Recycling EPS poses unique sorting challenges

Feb. 20, 2015

Recycling of expanded polystyrene packaging is a challenge unto itself, and relatively few recyclers, even of other plastics materials, are willing to take on EPS. Special equipment and technology setups are required to deal with this unusual material. Even conventional equipment, such as conveyors, granulators and extruders, must be adapted to the specific characteristics of EPS.

For one thing, EPS (which is not synonymous with Dow Chemical Co.'s Styrofoam high-insulation building product) is variously described as 95 to 98 percent air, by volume. Dart Container Corp., Mason, Mich., an assertive proponent of recycling EPS, reports that a standard 48-foot-long semi trailer could hold about 1,000 pounds, a mere half a ton, of EPS before it is compacted or, as it is known in the business, densified. At a compression ratio of approximately 40-1, the same vehicle can hold about 40,000 pounds (20 tons) of the material. 

The initial problems with recycling EPS are not technical as such, but are in the realm of politics and economics. It is not easy to convince municipalities or other waste-collection entities that it is worthwhile to collect EPS, especially in a single stream, or even in mixed waste. The stuff is bulky, takes up a lot of space in collection containers, and is prone to flying away and creating debris during handling. Recycling EPS is not for the faint of heart. You've got to want to do it.

One significant motivation to recycle EPS is to be a major producer of the cups, plates, containers, and numerous other products for which EPS is ideal. Dart Container meets that description, in spades. One of the best ways to protect its business from aggressive anti-plastics proponents is to offer tangible proof that recycling is not only possible, but worthwhile.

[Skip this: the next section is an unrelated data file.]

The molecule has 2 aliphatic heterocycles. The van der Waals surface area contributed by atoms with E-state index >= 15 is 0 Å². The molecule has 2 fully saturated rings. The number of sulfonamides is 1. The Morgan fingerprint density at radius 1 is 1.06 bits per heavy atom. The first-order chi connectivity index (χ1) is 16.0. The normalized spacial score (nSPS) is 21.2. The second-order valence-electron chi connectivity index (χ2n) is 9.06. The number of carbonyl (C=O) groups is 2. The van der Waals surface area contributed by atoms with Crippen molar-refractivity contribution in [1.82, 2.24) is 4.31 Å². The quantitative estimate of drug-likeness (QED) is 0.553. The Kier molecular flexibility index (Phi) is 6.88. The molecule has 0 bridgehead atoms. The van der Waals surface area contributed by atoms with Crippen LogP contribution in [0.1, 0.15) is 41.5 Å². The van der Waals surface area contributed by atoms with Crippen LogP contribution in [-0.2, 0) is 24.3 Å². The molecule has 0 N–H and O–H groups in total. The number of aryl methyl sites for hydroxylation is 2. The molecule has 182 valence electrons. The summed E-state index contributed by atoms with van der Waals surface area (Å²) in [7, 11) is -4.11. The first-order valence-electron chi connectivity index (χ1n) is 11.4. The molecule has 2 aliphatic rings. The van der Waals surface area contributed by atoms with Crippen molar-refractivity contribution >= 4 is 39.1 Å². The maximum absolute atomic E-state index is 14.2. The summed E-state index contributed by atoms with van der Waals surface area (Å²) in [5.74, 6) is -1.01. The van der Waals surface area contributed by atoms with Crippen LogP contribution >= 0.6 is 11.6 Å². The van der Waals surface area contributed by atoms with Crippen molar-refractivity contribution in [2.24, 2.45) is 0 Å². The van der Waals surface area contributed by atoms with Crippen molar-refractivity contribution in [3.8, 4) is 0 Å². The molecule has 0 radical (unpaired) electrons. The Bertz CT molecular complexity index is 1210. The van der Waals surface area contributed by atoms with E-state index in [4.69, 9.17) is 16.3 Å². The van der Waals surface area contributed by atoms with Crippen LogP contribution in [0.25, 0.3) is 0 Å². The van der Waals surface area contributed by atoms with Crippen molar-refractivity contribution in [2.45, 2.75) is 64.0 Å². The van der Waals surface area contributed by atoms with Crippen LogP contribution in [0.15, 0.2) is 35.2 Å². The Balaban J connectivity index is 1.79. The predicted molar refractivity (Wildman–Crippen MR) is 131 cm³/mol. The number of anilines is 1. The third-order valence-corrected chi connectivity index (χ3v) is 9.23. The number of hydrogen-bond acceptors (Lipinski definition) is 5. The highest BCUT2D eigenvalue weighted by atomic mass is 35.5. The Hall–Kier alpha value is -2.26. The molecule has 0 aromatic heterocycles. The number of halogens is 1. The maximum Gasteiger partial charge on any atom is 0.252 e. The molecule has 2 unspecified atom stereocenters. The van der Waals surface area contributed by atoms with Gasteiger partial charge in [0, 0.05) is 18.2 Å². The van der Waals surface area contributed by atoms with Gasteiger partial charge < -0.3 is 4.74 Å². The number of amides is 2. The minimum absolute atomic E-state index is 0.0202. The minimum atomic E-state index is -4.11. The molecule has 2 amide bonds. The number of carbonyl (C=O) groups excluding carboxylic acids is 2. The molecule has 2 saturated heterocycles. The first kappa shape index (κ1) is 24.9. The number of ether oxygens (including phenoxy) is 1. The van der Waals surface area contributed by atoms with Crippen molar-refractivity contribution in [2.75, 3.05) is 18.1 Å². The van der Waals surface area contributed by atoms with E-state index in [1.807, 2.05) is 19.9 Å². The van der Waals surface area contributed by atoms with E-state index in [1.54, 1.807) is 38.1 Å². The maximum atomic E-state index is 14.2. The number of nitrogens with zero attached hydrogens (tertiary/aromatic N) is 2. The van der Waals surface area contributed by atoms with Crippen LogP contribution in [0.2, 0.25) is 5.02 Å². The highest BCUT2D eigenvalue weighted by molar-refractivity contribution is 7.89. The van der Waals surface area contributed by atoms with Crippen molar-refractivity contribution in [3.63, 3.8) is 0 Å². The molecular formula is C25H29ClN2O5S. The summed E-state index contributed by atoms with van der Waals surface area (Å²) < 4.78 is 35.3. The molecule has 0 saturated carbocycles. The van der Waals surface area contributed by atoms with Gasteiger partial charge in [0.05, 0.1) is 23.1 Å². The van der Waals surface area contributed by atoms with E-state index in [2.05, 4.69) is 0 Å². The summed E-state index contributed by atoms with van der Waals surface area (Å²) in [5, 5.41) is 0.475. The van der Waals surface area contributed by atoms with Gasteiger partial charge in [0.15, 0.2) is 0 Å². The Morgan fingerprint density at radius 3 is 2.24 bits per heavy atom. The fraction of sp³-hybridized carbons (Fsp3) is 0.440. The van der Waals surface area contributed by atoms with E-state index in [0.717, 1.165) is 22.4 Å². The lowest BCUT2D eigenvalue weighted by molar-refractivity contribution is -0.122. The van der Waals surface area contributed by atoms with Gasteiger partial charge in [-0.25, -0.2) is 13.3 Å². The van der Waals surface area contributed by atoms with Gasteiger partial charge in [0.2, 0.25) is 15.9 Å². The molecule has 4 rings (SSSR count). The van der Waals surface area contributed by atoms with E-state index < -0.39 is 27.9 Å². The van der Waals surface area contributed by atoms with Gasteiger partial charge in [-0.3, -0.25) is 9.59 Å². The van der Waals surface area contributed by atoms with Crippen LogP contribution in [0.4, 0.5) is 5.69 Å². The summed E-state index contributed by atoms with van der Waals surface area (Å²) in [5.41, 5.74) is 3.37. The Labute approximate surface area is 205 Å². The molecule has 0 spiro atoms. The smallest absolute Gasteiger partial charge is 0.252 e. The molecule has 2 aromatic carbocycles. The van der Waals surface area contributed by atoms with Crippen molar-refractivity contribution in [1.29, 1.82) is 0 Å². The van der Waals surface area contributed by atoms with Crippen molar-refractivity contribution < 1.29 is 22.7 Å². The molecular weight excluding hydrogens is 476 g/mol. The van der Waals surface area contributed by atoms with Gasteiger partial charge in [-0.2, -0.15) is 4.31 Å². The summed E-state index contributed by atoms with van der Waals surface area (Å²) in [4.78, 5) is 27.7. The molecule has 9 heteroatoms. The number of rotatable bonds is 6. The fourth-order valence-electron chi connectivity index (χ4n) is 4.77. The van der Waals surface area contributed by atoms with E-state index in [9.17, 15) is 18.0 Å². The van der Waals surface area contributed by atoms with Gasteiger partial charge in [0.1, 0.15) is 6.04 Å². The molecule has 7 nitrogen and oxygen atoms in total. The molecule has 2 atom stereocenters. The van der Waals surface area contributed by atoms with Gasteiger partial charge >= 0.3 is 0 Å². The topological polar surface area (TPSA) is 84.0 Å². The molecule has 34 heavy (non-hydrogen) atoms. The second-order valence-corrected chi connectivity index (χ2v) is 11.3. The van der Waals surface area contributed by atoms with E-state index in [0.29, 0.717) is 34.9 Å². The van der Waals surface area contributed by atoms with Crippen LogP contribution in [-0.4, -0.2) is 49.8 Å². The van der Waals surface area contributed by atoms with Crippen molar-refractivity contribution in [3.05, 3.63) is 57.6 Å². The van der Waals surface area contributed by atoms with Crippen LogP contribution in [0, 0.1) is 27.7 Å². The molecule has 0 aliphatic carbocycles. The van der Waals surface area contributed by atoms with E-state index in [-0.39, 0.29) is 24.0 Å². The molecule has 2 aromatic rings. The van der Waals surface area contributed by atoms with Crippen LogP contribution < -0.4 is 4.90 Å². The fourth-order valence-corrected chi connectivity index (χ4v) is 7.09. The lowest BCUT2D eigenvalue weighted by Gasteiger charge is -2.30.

After used EPS material is gathered, by whatever means, the next problem, since not much of it comes in pre-sorted, is to sort it out of the stream of mixed waste. The initial step can be done by the patently low-tech means of having it taken off a moving conveyor by workers, who pull EPS off the stream as the conveyor moves along. Don't laugh. The first step of some EPS reprocessing is done exactly this way. The work is well-lit, and requires no heavy lifting.

After that, things get a bit more complicated. The EPS scrap is thrown directly or moves by conveyor into a granulator, which need not be burning up energy and making noise by being on full time. A sensor on the hopper can determine when the hopper is full and trigger the granulator's operation, which, with the appropriate rotor, blades, and rotor speed, can literally grind the EPS waste to bits.

At that point, the need for more sophisticated magnetic and/or optical technology kicks in. Magnetic equipment is used to separate the ferrous (iron-based) and non-ferrous contaminants, such as aluminum, brass, or copper. 

Optical sorting also can be used to sort out metals along with other plastics materials or undesirable colors. The sorting is not a matter of making multiple piles of this and that, but rather leaving desirable EPS material in the stream, and getting the other stuff out.